UNRWA Commissioner-General Pierre Krähenbühl. APA images

Gaza: UNOCHA report 2 August

Following yesterday’s collapse of a 72-hour humanitarian cease-fire brokered by the UN and the USA, hostilities intensified. The Rafah area in southern Gaza was subject to the heaviest shelling and fighting recorded since the start of the emergency, as well as the advancement of Israeli forces westwards into the most densely populated areas. According to Israeli media reports, these developments took place in the context of the Israeli army’s attempts to locate a soldier missing in action and reported to have been captured.

  • The Rafah area was subject to the heaviest shelling and fighting recorded since the start of the emergency, resulting in dozens of fatalities; many of the bodies could not yet be recovered or identified.
  • The public health system is on the verge of collapse: while the number of casualties continues to grow, five hospitals and 34 clinics have shut down due to damage and insecurity.
  • Up to 25 per cent of Gaza’s population may now be forcibly displaced, of whom 259,000 are hosted in UNRWA shelters alone.
  • Lack of electricity and fuel shortages disrupt the functioning of hospitals and affect access to water for the entire population. The current lack of adequate water chlorination may have serious public health consequences.
  • 1,525 Palestinians killed, including at least 1,033 civilians, of whom 329 are children and 187 are women.
  • 5 Hospitals have shut down due to insecurity.
  • 1.8 million people have reduced or no access to regular water and sanitation.
  • 475000 people may be displaced, staying in emergency shelters or with host families.
Situation Overview, continued
UNOCHA map 2 August
Click to enlarge

Amid a massive increase in casualties, the single government hospital serving Rafah had to be evacuated and closed after it was hit by a projectile and unable to operate due to the hostilities. Prior to that, the hospital received anonymous calls warning of imminent attacks, causing major panic and chaos among patients and staff. Similar calls were received at Shifa, Gaza’s largest hospital.

The insecurity and lack of access affecting ambulances and rescue teams remains a major concern. Yesterday, an ambulance evacuating patients in Rafah was hit by tank fire, killing three paramedics. Despite coordination with the Israeli forces, Palestinian Red Crescent Society (PRCS) teams have been largely unable to operate in the Khuza’a town, east of Khan Younis, to retrieve bodies and potentially injured people from under the rubble, due to the fighting and access restrictions.

Hostilities and casualties
Since the last situation update, at least 86 persons have reportedly been killed and identified, the majority during bombardments in the Rafah area. However, some reports indicate that the total number of fatalities in Rafah alone may include as many as 136 people, many of whom could not yet be retrieved from under the rubble or their identity established. Many of these casualties ocurred yesterday in the morning hours, during the initial fighting and shelling, while they were in the streets, believing a ceasefire was in force. Other casualties fell during the targeting of homes:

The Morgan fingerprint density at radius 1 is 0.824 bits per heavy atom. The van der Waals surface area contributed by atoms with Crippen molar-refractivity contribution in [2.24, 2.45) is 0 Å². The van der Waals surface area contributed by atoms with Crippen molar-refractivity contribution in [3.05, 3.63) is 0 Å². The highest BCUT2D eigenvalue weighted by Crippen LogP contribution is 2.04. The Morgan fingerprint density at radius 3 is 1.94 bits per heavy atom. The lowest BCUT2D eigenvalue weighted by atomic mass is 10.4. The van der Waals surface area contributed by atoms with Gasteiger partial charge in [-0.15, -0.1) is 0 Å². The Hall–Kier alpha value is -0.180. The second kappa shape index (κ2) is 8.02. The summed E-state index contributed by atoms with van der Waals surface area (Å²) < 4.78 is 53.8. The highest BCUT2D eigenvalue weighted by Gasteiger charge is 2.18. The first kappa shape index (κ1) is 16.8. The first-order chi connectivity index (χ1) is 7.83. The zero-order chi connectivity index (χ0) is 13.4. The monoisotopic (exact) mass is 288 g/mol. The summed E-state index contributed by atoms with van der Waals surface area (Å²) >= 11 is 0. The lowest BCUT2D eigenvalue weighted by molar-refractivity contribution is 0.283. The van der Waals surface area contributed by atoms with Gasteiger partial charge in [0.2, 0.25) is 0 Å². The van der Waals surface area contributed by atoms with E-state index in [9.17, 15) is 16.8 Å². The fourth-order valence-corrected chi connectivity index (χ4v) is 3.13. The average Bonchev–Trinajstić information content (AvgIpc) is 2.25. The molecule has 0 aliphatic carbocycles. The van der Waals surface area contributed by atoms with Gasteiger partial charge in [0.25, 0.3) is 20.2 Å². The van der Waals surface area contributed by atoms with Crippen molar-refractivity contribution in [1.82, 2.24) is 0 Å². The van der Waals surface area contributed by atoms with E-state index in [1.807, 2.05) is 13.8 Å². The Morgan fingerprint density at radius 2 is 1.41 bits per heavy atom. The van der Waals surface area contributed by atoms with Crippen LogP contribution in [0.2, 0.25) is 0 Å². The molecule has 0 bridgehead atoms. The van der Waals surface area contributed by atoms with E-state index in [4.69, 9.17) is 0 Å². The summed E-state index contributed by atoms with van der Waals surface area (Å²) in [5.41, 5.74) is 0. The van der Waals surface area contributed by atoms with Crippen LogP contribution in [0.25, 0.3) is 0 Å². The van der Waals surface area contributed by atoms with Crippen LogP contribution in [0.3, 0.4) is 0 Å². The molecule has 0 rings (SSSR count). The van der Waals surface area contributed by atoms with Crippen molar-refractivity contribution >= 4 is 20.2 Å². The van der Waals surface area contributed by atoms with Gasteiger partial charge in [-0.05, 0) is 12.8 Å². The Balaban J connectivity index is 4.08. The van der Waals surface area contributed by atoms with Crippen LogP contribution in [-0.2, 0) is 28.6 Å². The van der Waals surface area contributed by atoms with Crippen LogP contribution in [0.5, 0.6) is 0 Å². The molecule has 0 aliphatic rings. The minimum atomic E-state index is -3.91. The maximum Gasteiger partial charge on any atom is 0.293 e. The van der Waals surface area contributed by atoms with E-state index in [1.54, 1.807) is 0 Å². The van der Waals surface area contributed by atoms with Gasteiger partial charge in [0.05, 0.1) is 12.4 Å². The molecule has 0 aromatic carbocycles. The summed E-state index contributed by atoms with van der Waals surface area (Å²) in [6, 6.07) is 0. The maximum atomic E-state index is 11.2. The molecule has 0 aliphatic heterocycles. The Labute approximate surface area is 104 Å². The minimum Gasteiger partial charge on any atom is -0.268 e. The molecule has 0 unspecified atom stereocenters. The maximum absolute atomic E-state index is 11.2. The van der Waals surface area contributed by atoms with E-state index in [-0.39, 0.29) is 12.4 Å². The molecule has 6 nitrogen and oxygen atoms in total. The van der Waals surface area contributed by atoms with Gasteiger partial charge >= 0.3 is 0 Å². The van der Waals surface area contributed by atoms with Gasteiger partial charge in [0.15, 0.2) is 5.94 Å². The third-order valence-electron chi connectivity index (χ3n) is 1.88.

• Yesterday at approximately 23:00, an Israeli airstrike attacked the house of the Zoroub family, in a UNDP housing project in
    Rafah, killing at least 13 family members, including seven children and three women.
  • Today at around 11:30, another airstrike targeted a two storey residential building located in Al Sabra neighbourhood of
    Gaza city, belonging to the Al Nyrab family, who lived there together with another four families. While members of the latter managed to escape, the owner of the building, along with his wife and three of their children, 8, 10 and 14 years old, were killed.

Since the launch of the Israeli military operation, hundreds of homes have reportedly been directly targeted by Israeli airstrikes, and it is estimated that nearly 900 houses have been totally destroyed or severely damaged, causing civilian casualties, including multiple members of the same families. Up to 30 July, at least 76 families have lost three or more family members in the same incident, for a total of 407 fatalities. Such cases raise concerns about the targeting of civilians and civilian objects and the launching of indiscriminate attacks.

This brings the cumulative death toll among Palestinians to at least 1,525, according to preliminary data collected by the
Protection Cluster from various sources, which includes 301 persons (20 per cent), who could not be identified or their status
established. Of the fatalities whose identity and status could be verified (1,196), nearly 84 per cent (1,033 people) are believed to be civilians, including 329 children and 187 women, and 16 per cent (191) members of armed groups.

Indiscriminate firing by Palestinian armed groups in Gaza into southern and central Israel continued, with most falling in open areas or intercepted by the Iron Dome system, resulting in no additional fatalities. Since 8 July, three civilians in Israel have been killed, including one foreign national, and dozens directly injured by rockets or shrapnel. The number of Israeli military fatalities remains at 63.